The characters of Gina and Dennis are onstage for most of the show and for the first part of their office session, Gina does all the talking. Tentatively at first, actress Olivia de Guzman gives us a person attempting to reach out to someone, not knowing what the result of contact might be. Ms. de Guzman shows us Gina’s fear, which doesn’t stop her from trying to communicate with this distant, angry person, but tempers everything she says with caution. She shares her own frustrations with the state of her life to touch him. And what will she find if Dennis does open up and what might happen? And is there any way to truly understand and possibly help this person? Olivia de Guzman clearly shows us Gina’s struggle during this office hour, and she makes us identify with the character’s discomfort. With her body language, vocal delivery and facial expressions, Olivia de Guzman brilliantly brings the character to life. It is a wonderful performance.

Alex Vinh is terrifying as Dennis. He reminded me of someone I knew in college who, though he was never violent, used his dress and behavior to shield his emotions. Mr. Vinh embodies that teenage sullenness that is both maddening and scary. Having endured rejection from his parents and humiliation from his previous school mates because of his looks and ethnicity, Dennis has shut down, dying to the world and resurrecting himself as mass of anger and anguish. When Dennis does begin to speak, Mr. Vinh gives voice to the anger and loneliness that are the core of the character. But is hard to empathize with that pain, for Mr. Vinh gives Dennis a dangerous edge. If you reached out to touch him, you get the feeling you might lose your hand.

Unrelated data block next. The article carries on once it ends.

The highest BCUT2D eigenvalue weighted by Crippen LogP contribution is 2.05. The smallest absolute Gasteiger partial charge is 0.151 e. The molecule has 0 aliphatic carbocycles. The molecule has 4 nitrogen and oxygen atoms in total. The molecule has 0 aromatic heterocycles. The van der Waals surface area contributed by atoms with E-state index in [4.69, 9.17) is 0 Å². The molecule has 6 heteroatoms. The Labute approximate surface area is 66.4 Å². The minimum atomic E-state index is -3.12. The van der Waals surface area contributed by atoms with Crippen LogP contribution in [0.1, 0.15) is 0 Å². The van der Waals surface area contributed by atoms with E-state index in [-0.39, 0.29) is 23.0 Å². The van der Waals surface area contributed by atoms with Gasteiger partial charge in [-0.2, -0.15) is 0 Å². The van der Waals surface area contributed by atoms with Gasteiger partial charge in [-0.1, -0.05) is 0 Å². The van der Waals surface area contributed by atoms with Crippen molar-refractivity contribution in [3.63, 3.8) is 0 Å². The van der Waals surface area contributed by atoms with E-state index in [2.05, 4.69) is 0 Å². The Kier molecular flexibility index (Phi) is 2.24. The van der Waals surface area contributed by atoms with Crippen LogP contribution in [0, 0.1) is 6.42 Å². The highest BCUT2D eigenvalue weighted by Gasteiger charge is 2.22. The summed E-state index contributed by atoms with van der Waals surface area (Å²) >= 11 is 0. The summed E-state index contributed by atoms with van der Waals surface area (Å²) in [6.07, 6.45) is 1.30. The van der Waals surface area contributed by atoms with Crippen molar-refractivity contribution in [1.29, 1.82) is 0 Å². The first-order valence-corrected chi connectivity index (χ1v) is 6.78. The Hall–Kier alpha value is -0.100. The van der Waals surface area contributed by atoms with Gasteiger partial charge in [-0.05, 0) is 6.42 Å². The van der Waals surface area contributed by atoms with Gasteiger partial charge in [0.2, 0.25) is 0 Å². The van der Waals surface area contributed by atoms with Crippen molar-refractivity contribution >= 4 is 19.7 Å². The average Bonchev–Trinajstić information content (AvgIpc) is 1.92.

Ivan Jasso plays David with all the arrogance and ego of a screenwriting professor and reacts with rage when his authority and status is abused by a student. Whitney Holotik ably gives a very believable portrayal of a woman, when faced with an uncomfortable situation, gets away from it and forgets about it as quickly as possible. And both characters are more than willing to shunt the problem off to someone else.

And I think that is the main point of the play. How do we deal with the problem of those who feel alienated to the point where violence becomes their ultimate expression and what does society gain by throwing the problem off to others? This is the question that Circle Theatre has tackled with skill and passion and while they don’t provide easy answers, they do give us tiny glimmers of hope. And perhaps those glimmers will provoke conversation and light the way to a solution.

Circle Theatre
230 West Fourth Street, Fort Worth, TX 76102 (Parking tickets are validated)
April 18 – May 11, 2019
Thursday – 7:30PM
Friday & Saturday – 8:00PM
Saturday – 3:00PM
For more information and tickets call the Box Office at (817) 877-3040